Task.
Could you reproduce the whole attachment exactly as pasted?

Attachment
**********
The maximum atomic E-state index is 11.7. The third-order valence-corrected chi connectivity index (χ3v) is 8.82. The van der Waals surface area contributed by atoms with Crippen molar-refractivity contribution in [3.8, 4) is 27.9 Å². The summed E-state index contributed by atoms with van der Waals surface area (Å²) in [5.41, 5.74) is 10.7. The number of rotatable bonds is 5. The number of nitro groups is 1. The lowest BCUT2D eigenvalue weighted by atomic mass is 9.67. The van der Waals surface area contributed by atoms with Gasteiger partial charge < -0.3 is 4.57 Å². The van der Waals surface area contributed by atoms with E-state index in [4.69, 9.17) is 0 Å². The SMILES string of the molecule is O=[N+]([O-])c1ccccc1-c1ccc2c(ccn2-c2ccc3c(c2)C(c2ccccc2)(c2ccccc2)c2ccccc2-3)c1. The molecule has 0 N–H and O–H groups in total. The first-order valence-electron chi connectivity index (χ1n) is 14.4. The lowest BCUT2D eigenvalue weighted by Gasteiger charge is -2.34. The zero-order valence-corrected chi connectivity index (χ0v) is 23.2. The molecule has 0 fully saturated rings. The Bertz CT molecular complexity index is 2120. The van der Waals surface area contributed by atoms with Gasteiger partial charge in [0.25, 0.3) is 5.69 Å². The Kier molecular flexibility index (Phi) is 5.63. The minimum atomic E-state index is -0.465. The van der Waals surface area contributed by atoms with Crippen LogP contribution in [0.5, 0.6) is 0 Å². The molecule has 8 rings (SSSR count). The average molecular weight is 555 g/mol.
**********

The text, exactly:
The maximum atomic E-state index is 11.7. The third-order valence-corrected chi connectivity index (χ3v) is 8.82. The van der Waals surface area contributed by atoms with Crippen molar-refractivity contribution in [3.8, 4) is 27.9 Å². The summed E-state index contributed by atoms with van der Waals surface area (Å²) in [5.41, 5.74) is 10.7. The number of rotatable bonds is 5. The number of nitro groups is 1. The lowest BCUT2D eigenvalue weighted by atomic mass is 9.67. The van der Waals surface area contributed by atoms with Gasteiger partial charge < -0.3 is 4.57 Å². The van der Waals surface area contributed by atoms with E-state index in [4.69, 9.17) is 0 Å². The SMILES string of the molecule is O=[N+]([O-])c1ccccc1-c1ccc2c(ccn2-c2ccc3c(c2)C(c2ccccc2)(c2ccccc2)c2ccccc2-3)c1. The molecule has 0 N–H and O–H groups in total. The first-order valence-electron chi connectivity index (χ1n) is 14.4. The lowest BCUT2D eigenvalue weighted by Gasteiger charge is -2.34. The zero-order valence-corrected chi connectivity index (χ0v) is 23.2. The molecule has 0 fully saturated rings. The Bertz CT molecular complexity index is 2120. The van der Waals surface area contributed by atoms with Gasteiger partial charge in [0.25, 0.3) is 5.69 Å². The Kier molecular flexibility index (Phi) is 5.63. The minimum atomic E-state index is -0.465. The van der Waals surface area contributed by atoms with Crippen LogP contribution in [0.5, 0.6) is 0 Å². The molecule has 8 rings (SSSR count). The average molecular weight is 555 g/mol.